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History of Hybrid Cars





 Hybrid Cars may seem like a new invention. The buzz over them has gotten quite strong in the past few years, but that is just because the interest has started to grow in hybrid cars. In fact, hybrid cars have been around for centuries and are not just some new invention of the 21st century.


Here is a guideline to the hybrid car and a walk through its varied history:


1839 - In Scotland, Robert Anderson built the first electric car.


1870 - Sir David Soloman built an electric car that operated off an electric engine with battery power. The batteries were quite heavy, though, so the car did not get good speed and could only go a small distance.


1886 - In England, an electric taxi cab was used. The taxi cab used a 28 cell battery and an electric motor.


1888 - Two more electric vehicles made their debut. Immisch & Company were hired to build an electric carriage for the Sultan of the Ottoman Empire. This carriage ran off a 24 cell battery and a one horsepower electric engine. Also this year, Magnus Volk created an electric car with only three wheels.


1890 - 1910 - During this time period the battery technology used to power electric vehicles grew with many significant advances. Specifically, the lead-acid battery and the nickel-iron battery, both that are still used today, were created.


1897 - The Bersey Cab, an electric cab that could drive for 50 miles and ran off a 40 cell battery, was used by the London Electric Cab Company.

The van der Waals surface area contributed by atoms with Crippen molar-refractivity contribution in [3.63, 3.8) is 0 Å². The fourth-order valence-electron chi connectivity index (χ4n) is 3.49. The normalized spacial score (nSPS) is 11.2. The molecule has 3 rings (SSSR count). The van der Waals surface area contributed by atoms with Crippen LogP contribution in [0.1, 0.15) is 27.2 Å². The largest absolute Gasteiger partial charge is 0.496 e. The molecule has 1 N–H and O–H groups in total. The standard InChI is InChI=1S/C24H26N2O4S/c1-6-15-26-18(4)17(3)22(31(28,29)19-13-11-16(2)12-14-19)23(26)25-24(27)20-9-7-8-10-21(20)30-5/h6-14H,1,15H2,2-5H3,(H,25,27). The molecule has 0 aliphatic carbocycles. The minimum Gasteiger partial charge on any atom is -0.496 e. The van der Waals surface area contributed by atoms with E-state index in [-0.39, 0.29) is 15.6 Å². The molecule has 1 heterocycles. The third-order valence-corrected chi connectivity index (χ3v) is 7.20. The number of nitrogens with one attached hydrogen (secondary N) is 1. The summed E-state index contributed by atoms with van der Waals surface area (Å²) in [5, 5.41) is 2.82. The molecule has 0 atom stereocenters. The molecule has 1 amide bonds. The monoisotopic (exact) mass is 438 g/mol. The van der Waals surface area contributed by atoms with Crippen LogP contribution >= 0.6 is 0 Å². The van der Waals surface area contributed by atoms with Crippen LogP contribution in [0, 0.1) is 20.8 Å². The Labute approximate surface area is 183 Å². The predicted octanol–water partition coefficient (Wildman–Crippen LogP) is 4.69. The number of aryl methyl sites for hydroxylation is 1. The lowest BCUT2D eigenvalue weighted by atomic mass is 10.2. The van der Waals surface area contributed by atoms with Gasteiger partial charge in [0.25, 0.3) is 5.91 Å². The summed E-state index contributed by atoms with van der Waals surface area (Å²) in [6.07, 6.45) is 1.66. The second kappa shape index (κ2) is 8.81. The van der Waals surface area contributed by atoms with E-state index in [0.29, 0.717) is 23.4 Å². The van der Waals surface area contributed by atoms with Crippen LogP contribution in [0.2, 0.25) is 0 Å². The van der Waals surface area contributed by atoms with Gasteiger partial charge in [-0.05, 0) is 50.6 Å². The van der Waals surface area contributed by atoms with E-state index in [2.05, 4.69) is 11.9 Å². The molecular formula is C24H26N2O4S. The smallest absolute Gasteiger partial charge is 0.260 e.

1897 - 500 electric cars were built by the Pope Manufacturing Company of Connecticut.


1898 - The first front wheel drive car, built by Dr. Ferdinand Porsche was built in this year. It was called the Lohner Electric Chaise. Porsche also built a hybrid car which used an internal combustion engine in addition to the battery.


1900 - In America, car companies were introducing electric cars which were heavily favored over gasoline cars.


1916 - Baker of Cleveland and Woods of Chicago, two of the top electric vehicle manufacturers started introducing hybrids. The cars were limited, though, with top speeds of 35 mph.


1970 - 1979 The US government began running tests on electric cars and hybrid cars. This was an effort to help produce more environmentally friendly vehicles.


1975 - AM General started developing electric vans for use by the US Postal Service.


1976 - Congress passed a Public Law to help in the development of hybrid and electric cars.


1980 - Briggs and Stratton developed a hybrid car that combined a gasoline engine with an electric motor.


1989 - Audi introduced their line of electric cars.


1997 - Toyota introduced the Prius in Japan.


1997 - 1999 - Multiple automobile manufacturers introduced electric and hybrid cars in California.


1999 - Honda introduced the Insight which became the first hybrid to sell to the mass market.


2000 - Toyota introduced the Prius to the America market.


Present - The demand for hybrid cars is at a all time high. Technology keeps developing and hybrid cars today are comparable to gasoline powered cars, making them a viable choice for consumers.


   
   

 



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